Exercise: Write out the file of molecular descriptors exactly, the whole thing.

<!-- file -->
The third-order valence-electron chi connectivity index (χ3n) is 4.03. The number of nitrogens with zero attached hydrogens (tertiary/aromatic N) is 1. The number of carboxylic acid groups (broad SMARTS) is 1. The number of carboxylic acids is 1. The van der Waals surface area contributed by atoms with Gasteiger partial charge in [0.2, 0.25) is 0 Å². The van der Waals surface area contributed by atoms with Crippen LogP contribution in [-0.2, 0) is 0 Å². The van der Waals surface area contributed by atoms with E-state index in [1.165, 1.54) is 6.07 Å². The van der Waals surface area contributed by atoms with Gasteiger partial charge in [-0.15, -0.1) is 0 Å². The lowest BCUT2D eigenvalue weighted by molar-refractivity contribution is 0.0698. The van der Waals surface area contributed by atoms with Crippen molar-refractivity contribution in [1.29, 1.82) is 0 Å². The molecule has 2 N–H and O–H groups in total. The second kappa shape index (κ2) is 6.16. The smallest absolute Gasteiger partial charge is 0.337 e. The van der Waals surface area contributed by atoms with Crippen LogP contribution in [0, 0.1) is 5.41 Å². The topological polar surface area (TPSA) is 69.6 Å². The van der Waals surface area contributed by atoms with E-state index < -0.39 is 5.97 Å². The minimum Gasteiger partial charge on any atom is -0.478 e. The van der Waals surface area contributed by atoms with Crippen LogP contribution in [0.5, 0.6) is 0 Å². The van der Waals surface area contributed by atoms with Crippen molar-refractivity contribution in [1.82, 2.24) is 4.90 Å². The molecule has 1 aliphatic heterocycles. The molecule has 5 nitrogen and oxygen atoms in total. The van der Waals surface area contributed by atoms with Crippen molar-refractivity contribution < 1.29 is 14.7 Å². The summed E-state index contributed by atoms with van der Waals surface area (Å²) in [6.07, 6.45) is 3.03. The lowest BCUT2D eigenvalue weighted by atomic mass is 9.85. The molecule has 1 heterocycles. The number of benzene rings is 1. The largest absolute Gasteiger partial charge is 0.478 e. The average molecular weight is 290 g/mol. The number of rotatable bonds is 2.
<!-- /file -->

The third-order valence-electron chi connectivity index (χ3n) is 4.03. The number of nitrogens with zero attached hydrogens (tertiary/aromatic N) is 1. The number of carboxylic acid groups (broad SMARTS) is 1. The number of carboxylic acids is 1. The van der Waals surface area contributed by atoms with Gasteiger partial charge in [0.2, 0.25) is 0 Å². The van der Waals surface area contributed by atoms with Crippen LogP contribution in [-0.2, 0) is 0 Å². The van der Waals surface area contributed by atoms with E-state index in [1.165, 1.54) is 6.07 Å². The van der Waals surface area contributed by atoms with Gasteiger partial charge in [-0.15, -0.1) is 0 Å². The lowest BCUT2D eigenvalue weighted by molar-refractivity contribution is 0.0698. The van der Waals surface area contributed by atoms with Crippen molar-refractivity contribution in [1.29, 1.82) is 0 Å². The molecule has 2 N–H and O–H groups in total. The second kappa shape index (κ2) is 6.16. The smallest absolute Gasteiger partial charge is 0.337 e. The van der Waals surface area contributed by atoms with Crippen LogP contribution in [0, 0.1) is 5.41 Å². The topological polar surface area (TPSA) is 69.6 Å². The van der Waals surface area contributed by atoms with E-state index < -0.39 is 5.97 Å². The minimum Gasteiger partial charge on any atom is -0.478 e. The van der Waals surface area contributed by atoms with Crippen LogP contribution in [0.5, 0.6) is 0 Å². The van der Waals surface area contributed by atoms with Crippen molar-refractivity contribution in [1.82, 2.24) is 4.90 Å². The molecule has 1 aliphatic heterocycles. The molecule has 5 nitrogen and oxygen atoms in total. The van der Waals surface area contributed by atoms with Crippen molar-refractivity contribution < 1.29 is 14.7 Å². The summed E-state index contributed by atoms with van der Waals surface area (Å²) in [6.07, 6.45) is 3.03. The lowest BCUT2D eigenvalue weighted by atomic mass is 9.85. The molecule has 1 heterocycles. The number of benzene rings is 1. The largest absolute Gasteiger partial charge is 0.478 e. The average molecular weight is 290 g/mol. The number of rotatable bonds is 2.